skip to main content
skip to newscasts

Sunday, May 19, 2024

Public News Service Logo
facebook instagram linkedin reddit youtube twitter
view newscast page
play newscast audioPlay

4 dead as severe storms hit Houston, TX; Election Protection Program eases access to voting information; surge in solar installations eases energy costs for Missourians; IN makes a splash for Safe Boating Week.

view newscast page
play newscast audioPlay

The Supreme Court rules funding for the Consumer Financial Protection Bureau is okay, election deniers hold key voting oversight positions in swing states, and North Carolina lawmakers vote to ban people from wearing masks in public.

view newscast page
play newscast audioPlay

Americans are buying up rubber ducks ahead of Memorial Day, Nebraskans who want residential solar have a new lifeline, seven community colleges are working to provide students with a better experience, and Mississippi's "Big Muddy" gets restoration help.

Experts: EPA chemical plant emissions rule a win for WV communities

play audio
Play

Monday, April 15, 2024   

Chemical plants in West Virginia and other states will be required to curb emissions of toxic, cancer causing pollutants - such as ethylene oxide, chloroprene and other chemicals - under a new Environmental Protection Agency rule.

Hundreds of facilities, most located near low-income or communities of color, will also have to collect air pollution data and submit it to the EPA.

The data will also be made available to communities, which Jeremy Symons - a senior advisor with the Environmental Protection Network - said is an important tool for transparency and environmental justice.

"Not only will this action by EPA reduce these dangerous toxic air pollutants by 96%," said Symons, "but they're also going to require chemical plants to install fenceline air-pollution monitors."

Research has shown that long-term exposure to ethylene oxide and chloroprene can increase the risk of certain types of cancer, such as lymphoma, leukemia, breast cancer and liver cancer.

Children are particularly at risk.

The Biden administration says the rule will slash more than 6,200 tons of toxic air pollution each year in affected regions.

Symons, a former EPA advisor, said the rules come after years of work by local community members and environmental organizations that have sounded the alarm on the impact of deadly air pollution.

"There's been especially high cancer rates in these communities," said Symons. "So it's really significant that EPA has taken action and gone into the communities that have not been protected as much as they should be in the past."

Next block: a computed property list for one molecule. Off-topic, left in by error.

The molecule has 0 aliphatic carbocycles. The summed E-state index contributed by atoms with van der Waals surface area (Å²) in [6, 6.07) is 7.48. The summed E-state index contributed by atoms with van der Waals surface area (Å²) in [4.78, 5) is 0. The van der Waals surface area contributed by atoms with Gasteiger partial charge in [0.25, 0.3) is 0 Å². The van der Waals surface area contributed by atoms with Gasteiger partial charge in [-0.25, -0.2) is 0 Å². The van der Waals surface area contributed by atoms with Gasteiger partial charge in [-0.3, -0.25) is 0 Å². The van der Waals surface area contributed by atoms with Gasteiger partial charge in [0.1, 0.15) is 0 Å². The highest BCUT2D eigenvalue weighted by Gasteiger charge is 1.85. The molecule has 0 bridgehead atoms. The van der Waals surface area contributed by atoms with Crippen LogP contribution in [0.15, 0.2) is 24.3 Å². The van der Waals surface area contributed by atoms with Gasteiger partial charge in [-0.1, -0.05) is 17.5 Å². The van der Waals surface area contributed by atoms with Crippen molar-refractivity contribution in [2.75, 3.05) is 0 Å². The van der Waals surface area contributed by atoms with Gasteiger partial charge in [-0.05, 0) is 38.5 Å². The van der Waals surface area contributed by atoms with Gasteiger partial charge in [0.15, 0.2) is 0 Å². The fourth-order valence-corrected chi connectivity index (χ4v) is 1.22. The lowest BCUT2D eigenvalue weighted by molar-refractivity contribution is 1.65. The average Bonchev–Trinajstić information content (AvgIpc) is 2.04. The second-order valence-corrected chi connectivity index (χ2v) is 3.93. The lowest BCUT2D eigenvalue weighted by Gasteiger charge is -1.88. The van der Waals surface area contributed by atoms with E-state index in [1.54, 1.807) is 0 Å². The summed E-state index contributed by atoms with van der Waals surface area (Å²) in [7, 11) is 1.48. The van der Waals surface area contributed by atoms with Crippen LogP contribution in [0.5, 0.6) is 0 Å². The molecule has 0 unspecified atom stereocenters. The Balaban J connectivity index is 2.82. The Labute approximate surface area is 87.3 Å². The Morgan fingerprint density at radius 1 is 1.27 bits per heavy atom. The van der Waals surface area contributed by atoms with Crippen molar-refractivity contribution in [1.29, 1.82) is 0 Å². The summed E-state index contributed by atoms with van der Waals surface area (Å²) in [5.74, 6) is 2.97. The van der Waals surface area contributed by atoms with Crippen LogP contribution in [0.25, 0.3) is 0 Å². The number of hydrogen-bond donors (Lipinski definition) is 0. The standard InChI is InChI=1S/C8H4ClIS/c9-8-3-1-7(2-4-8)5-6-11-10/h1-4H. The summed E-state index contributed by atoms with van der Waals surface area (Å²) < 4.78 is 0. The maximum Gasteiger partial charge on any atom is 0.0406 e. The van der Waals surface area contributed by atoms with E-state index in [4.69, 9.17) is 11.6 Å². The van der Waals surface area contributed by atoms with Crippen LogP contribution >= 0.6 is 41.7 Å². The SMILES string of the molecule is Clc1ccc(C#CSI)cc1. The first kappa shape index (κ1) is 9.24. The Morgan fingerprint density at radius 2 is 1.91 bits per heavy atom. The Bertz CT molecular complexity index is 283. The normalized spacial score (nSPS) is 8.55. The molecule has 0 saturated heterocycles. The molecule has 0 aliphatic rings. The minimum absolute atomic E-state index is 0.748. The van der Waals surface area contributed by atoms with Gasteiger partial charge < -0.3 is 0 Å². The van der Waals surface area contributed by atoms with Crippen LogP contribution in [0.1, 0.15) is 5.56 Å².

A handful of companies in West Virginia - including Chemours, Koppers and Altivia - will have to comply with the new rules.

Investigative reporting published in 2021 by Mountain State Spotlight and ProPublica have revealed how toxic chemical pollution has harmed the state's majority Black communities.




get more stories like this via email
more stories
About 7.4 million adults take insulin, a hormone regulating glucose and used to treat diabetes patients. (Adobe Stock)

Health and Wellness

play sound

More than 1 million people in North Carolina are diabetic and they have become increasingly worried about the national shortage of insulin. The …


Environment

play sound

Missouri homes and businesses have installed enough solar energy to power 68,000 homes each year. A new report released by the Solar Energy …

Social Issues

play sound

Workforce watchers project the country could face critical worker shortages in many of the skilled trades in coming years. The Nebraska Winnebago …


If power grid operators cannot change the interconnection process in time, data show around 80% of the emissions reductions expected from the Inflation Reduction Act might not happen. (Adobe Stock)

Environment

play sound

A new rule from the Federal Energy Regulatory Commission could improve Virginia's electric grid transmission capacity. It requires utilities and …

Social Issues

play sound

Surrounded by states banning nearly all abortions, its legalization in New Mexico has made the state a top place to travel for the procedure and a …

As we near summer, tens of millions of Americans will take to our nation's waters to spend time with family and friends. (Adobe Stock)

Social Issues

play sound

Hoosiers are launching their boats to enjoy another season on the water. However, before jumping aboard, now is an ideal time to review safety plans …

Social Issues

play sound

This week, Ohio approved adult-use marijuana sales as part of a 2023 ballot measure, with sales anticipated to start mid-June. Ohioans age 21 and …

Social Issues

play sound

The Nevada state primary is coming up June 11 and one voting-rights group wants to make sure all Nevadans have the information they need to make their…

 

Phone: 303.448.9105 Toll Free: 888.891.9416 Fax: 208.247.1830 Your trusted member- and audience-supported news source since 1996 Copyright 2021